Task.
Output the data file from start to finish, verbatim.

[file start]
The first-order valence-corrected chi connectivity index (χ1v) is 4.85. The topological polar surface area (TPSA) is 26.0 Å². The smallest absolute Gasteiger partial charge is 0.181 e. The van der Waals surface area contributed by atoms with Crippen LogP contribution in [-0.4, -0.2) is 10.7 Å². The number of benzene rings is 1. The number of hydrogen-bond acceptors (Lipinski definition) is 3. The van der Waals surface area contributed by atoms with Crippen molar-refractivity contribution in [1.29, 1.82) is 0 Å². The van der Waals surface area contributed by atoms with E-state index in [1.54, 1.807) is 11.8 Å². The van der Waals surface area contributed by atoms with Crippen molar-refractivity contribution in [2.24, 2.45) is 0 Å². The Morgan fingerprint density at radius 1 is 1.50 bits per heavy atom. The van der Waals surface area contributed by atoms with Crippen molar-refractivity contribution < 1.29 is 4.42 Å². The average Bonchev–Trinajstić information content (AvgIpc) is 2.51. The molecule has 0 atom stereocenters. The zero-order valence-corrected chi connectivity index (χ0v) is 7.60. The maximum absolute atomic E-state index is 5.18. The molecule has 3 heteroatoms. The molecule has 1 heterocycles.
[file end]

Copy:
The first-order valence-corrected chi connectivity index (χ1v) is 4.85. The topological polar surface area (TPSA) is 26.0 Å². The smallest absolute Gasteiger partial charge is 0.181 e. The van der Waals surface area contributed by atoms with Crippen LogP contribution in [-0.4, -0.2) is 10.7 Å². The number of benzene rings is 1. The number of hydrogen-bond acceptors (Lipinski definition) is 3. The van der Waals surface area contributed by atoms with Crippen molar-refractivity contribution in [1.29, 1.82) is 0 Å². The van der Waals surface area contributed by atoms with E-state index in [1.54, 1.807) is 11.8 Å². The van der Waals surface area contributed by atoms with Crippen molar-refractivity contribution in [2.24, 2.45) is 0 Å². The Morgan fingerprint density at radius 1 is 1.50 bits per heavy atom. The van der Waals surface area contributed by atoms with Crippen molar-refractivity contribution < 1.29 is 4.42 Å². The average Bonchev–Trinajstić information content (AvgIpc) is 2.51. The molecule has 0 atom stereocenters. The zero-order valence-corrected chi connectivity index (χ0v) is 7.60. The maximum absolute atomic E-state index is 5.18. The molecule has 3 heteroatoms. The molecule has 1 heterocycles.